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Commercial Power Production based on Gasification

Integrated Gasification Combined Cycle without Carbon Capture and Storage
Often, gasification and the application of gasification for power generation are spoken of synonymously. While gasification has many applications, power generation has received a lot of attention, especially in the United States as part of the Clean Coal Power Initiative. The most well-known design for this purpose is the integrated gasification combined cycle (IGCC). Similar to a natural gas combined cycle (NGCC), IGCC uses gas and steam turbines to generate electricity, but in this case the gas is synthesis gas (syngas; a mixture of primarily hydrogen [H2] and carbon monoxide [CO]) produced by the gasifier (see Gasifiers for more information). Potentially any carbon-based feedstock could be gasified, including such varied materials as oil refinery bottoms or petroleum coke, municipal waste, and biomass, but in practice coal is most common. IGCC-based electrical power generation is proven to be economical. In addition, cofiring coal with opportunity materials such as municipal waste and biomass feedstocks in this context may enable IGCC-based power generation to more quickly gain a foothold in the market if certain drivers develop as expected, including alternative fuels initiatives and more stringent greenhouse gas emissions limitation requirements.

Tampa Electric IGCC Plant
Tampa Electric IGCC Plant

Integration of the gasifier, gas turbine, and steam turbine (for reclaiming lost heat in the exhaust) allows for high efficiencies. In fact, current designs can rival the most advanced pulverized coal plants in efficiency, while research and development leading to technological advances in integration, turbine design, and supporting processes should increase IGCC efficiency even further. The following discussion provides an overview of other related information about IGCC, including market projections, advantages and challenges, research and development news, and more.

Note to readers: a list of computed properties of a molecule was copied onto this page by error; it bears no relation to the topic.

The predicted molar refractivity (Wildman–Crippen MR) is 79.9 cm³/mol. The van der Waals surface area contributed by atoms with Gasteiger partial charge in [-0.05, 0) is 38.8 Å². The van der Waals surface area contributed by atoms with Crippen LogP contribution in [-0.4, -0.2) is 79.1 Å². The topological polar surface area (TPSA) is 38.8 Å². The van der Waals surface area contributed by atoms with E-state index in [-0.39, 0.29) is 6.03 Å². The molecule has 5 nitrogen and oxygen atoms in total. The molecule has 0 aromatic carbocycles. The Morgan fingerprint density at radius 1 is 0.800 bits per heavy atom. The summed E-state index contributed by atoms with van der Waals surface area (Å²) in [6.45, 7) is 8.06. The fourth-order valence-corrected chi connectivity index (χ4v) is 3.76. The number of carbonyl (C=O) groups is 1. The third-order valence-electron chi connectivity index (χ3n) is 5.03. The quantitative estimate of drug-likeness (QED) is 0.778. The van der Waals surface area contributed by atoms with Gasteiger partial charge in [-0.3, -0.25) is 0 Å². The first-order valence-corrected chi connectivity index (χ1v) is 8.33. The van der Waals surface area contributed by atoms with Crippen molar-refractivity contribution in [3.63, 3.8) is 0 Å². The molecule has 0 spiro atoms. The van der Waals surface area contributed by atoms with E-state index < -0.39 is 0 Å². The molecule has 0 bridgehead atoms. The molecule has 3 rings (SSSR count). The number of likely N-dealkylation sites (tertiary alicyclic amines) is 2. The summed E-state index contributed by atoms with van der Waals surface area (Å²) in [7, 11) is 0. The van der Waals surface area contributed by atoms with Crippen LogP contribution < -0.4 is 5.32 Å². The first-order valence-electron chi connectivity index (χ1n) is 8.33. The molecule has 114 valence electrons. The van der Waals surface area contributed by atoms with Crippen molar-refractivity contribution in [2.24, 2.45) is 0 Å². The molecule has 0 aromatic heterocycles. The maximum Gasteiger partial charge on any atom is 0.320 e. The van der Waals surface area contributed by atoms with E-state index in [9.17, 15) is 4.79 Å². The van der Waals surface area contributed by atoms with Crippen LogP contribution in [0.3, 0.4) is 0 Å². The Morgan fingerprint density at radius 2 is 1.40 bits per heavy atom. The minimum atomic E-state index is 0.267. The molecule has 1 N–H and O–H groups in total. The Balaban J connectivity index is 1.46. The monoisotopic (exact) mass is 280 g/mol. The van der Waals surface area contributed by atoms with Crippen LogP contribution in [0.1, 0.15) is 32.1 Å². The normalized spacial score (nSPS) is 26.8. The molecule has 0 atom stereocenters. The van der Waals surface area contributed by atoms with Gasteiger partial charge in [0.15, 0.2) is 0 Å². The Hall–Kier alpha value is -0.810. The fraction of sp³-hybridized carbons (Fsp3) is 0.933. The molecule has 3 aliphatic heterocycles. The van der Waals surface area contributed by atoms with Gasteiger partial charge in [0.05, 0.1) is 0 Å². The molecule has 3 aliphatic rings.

Power generation from gasification is predicted to be one of the dominant markets for gasification technology with IGCC as the primary design. IGCC is an attractive technology that uses a stably priced and widely available resource—coal—while also increasing power generation diversity.

Coal-based power production is expected to remain the largest source of electricity generation in America's future, with some models (Annual Energy Outlook 2015, April 2015) predicting that the 39% of total U.S. generation coal had in 2013 will remain steady through 2024 with a gradual decrease to 34% in 2040. (Although nuclear power generation capacity is expected to remain fairly constant, significant gains are expected in generation capacities from natural gas and renewable fuels). As environmental restrictions become more stringent, significantly cleaner coal gasification technology can be a prime technology for the persistently important sector of coal-based power generation in the United States. (Coal-Based Integrated Coal Gasification Combined-Cycle: Market Penetration Recommendations and Strategies).

IGCC plants benefit from the advantages of gasification technology, particularly environmental benefits, ease of carbon dioxide (CO2) capture, the ability to use a variety of feedstocks, and high efficiency relative to other power generation technologies.

For environmental protection from harmful compounds produced during power generation, pulverized coal (PC) and natural gas plants typically clean exhaust after combustion—after the exhaust has mixed with air and the controlled compounds are diluted. In general, the less concentrated the unwanted compounds, the more difficult they are to remove. In IGCC operation, however, syngas from the gasifier is cleaned before the gas turbines, when it is at high pressure and more concentrated. Particulate control is particularly stringent because of operational requirements for the gas turbine. This allows for cleaner operation than power generation by current PC combustion technology (and much cleaner operation than legacy coal plants).